Inefficiencies and collusion in regulating the Indus River and the ill-planned settlements around it have also come to the fore. The ‘politics of canal and flood embankment breaches’ and diversion plans are an illustration of how power is abused, systemic protocols are disregarded and political influence is wielded. Spontaneous unexpected collapse of the embankments raises many questions about the quality of infrastructure and the interplay of collusion and rent seeking in the process of awarding contractual agreements. It is ironic that our perennial dilemma centres on water insecurity, with crippling energy shortfall a consequence, despite the existence of waterways whose potential we haven’t harnessed by increasing our storage capacity and innovative water management.
In the fourth place, there is a strong interplay of governance in many short term priorities. Coordination is critical at every stage. Pakistan’s indigenous population and diaspora have stepped in to help as has the international community. Unfortunately, the country does not have a regulatory framework in place to allow full expression of the potential contribution of volunteers nor does it have frameworks that can enable civil society engagement in a structured manner. It is critical to develop institutional mechanisms, so that Pakistan can leverage the strength of many strong civil society organisations and the socially committed private sector, which have been mobilised in response to the crisis.
Resource management is another problem. It is hoped that support commensurate with the findings of damage assessments – currently underway – is mobilised and that attention is accorded to debt relief. However, in order to tap its potential, Pakistan will have to institutionalise oversight mechanisms in order to overcome the current trust deficit, which plagues its relationship with some aspects of donor interaction and as a result of which disbursement channels outside of government entities are now being explored.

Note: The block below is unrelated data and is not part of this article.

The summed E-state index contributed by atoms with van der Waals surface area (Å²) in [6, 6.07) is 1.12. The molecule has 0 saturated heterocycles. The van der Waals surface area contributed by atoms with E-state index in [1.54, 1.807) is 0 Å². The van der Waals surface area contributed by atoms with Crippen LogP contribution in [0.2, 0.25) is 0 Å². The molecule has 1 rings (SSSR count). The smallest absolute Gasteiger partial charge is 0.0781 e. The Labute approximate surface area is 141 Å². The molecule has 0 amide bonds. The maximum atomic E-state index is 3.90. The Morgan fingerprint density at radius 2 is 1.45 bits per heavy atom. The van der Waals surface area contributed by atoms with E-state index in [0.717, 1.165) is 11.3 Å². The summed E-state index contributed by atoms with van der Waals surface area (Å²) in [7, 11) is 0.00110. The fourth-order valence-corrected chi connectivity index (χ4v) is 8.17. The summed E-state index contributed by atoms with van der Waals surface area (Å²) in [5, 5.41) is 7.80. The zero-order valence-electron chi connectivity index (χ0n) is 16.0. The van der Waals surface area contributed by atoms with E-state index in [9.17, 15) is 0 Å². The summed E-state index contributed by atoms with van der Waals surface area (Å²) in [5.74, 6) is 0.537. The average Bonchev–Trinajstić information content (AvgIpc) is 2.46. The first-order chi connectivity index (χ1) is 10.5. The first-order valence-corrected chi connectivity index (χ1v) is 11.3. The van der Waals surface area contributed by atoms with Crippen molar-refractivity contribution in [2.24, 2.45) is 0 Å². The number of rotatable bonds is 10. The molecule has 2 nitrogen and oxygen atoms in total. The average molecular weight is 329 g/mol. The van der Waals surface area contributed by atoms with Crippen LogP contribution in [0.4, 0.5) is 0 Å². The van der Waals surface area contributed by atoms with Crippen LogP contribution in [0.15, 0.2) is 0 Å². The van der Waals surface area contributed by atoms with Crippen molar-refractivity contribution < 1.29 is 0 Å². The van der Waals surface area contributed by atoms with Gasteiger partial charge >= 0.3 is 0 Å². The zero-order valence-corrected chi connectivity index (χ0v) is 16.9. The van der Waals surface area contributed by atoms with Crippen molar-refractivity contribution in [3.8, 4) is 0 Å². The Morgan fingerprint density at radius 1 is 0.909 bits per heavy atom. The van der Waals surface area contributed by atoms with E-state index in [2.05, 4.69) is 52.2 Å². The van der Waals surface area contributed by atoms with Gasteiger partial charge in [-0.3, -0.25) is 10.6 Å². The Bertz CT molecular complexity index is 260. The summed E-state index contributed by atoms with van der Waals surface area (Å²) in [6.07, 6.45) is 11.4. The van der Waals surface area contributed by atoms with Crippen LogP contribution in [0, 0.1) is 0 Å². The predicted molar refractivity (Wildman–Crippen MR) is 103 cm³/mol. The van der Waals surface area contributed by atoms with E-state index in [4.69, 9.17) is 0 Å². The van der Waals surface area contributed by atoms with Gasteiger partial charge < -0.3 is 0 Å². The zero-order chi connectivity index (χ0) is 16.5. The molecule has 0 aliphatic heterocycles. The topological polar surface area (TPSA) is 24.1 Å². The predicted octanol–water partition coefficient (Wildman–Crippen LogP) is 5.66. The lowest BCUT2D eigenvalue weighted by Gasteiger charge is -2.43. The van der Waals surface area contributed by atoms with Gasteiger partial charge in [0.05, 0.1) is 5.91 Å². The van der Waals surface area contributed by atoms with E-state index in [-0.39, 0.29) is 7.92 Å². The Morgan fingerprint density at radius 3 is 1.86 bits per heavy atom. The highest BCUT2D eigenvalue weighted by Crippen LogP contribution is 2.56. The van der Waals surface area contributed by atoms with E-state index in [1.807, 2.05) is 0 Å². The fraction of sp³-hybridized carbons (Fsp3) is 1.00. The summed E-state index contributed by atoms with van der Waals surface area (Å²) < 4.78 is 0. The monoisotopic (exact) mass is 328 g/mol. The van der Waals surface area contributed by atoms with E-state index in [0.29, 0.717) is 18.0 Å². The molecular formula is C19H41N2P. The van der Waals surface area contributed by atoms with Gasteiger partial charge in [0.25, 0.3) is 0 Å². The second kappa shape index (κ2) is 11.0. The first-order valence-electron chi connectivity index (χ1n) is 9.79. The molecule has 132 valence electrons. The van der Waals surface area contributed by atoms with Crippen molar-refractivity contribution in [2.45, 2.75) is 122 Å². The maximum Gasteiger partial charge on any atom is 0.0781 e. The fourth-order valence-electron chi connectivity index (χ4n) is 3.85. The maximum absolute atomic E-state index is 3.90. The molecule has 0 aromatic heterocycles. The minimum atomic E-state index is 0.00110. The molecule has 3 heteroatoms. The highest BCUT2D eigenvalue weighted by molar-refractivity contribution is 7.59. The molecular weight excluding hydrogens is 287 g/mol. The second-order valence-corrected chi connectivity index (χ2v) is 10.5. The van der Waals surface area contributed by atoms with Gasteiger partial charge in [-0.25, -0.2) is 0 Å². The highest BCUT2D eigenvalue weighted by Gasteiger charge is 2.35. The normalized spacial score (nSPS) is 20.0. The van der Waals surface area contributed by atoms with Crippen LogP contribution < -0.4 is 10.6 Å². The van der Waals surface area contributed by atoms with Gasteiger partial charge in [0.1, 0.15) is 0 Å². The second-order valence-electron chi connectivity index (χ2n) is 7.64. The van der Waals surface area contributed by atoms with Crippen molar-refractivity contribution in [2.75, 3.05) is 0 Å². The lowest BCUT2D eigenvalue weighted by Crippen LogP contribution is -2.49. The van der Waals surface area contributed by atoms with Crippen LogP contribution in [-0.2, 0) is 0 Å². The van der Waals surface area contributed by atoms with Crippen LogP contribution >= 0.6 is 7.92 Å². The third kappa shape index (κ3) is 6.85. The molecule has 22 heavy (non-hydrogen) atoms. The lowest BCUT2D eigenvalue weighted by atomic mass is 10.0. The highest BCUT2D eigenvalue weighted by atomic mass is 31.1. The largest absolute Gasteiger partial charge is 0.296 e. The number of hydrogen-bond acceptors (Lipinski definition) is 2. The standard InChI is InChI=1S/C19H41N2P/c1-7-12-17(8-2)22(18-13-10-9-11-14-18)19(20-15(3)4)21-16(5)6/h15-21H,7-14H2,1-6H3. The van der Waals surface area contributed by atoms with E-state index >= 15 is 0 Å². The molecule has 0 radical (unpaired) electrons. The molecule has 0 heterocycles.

Other short term priorities include consolidation of information streams in every sector – health education, infrastructure, livelihood, etc. – so as to obviate current duplication and multiple channels of information flow. In the short term, the government of Pakistan must also facilitate speedy import of essential food items so that cartelisation, which has been a dominant determinant in the recent commodity shortages in the Pakistan doesn’t factor into play to exploit the situation.
In the fifth place and in the medium term once relief is over, the task of rehabilitating the victims of a vast humanitarian tragedy and economic revival must get underway. Plans for reviving industrial and agricultural output, rebuilding infrastructure and supporting poor communities in a post-disaster situation will have to be developed and implemented. This cannot be enabled unless there are additional resources, which are effectively utilised. Diversion of low priority expenditures, a focus on aid effectiveness, cutting back establishment costs has become an imperative. The critical question of increasing Pakistan tax-to-GDP ratio and policy discussions on reform of GST becomes relevant, now more than ever.
Pakistan has been hit by this calamity when there are other mammoth tasks at hand. The calamity has hit at a time when the country is grappling with many competing priorities. The internal security situation is unpredictable, a war is ongoing and fiscal constraints are grinding. There is lack of clarity in governance norms at the overarching level as many things are being reshaped. The federation’s relationship with its provinces is being redefined under a constitutional amendment and a new formula for fiscal federalism. Drastic changes have been made in the local government system. Many processes are therefore, in a flux. The country therefore has to grapple not only with the immediate disaster at hand but also the systemic processes, upon which successful relief and rehabilitation is dependent. Success is heavily dependent on the quality and effectiveness of governance. It is not just the lives and wellbeing of millions of people in poor riverside communities at stake, but a lot more this time round.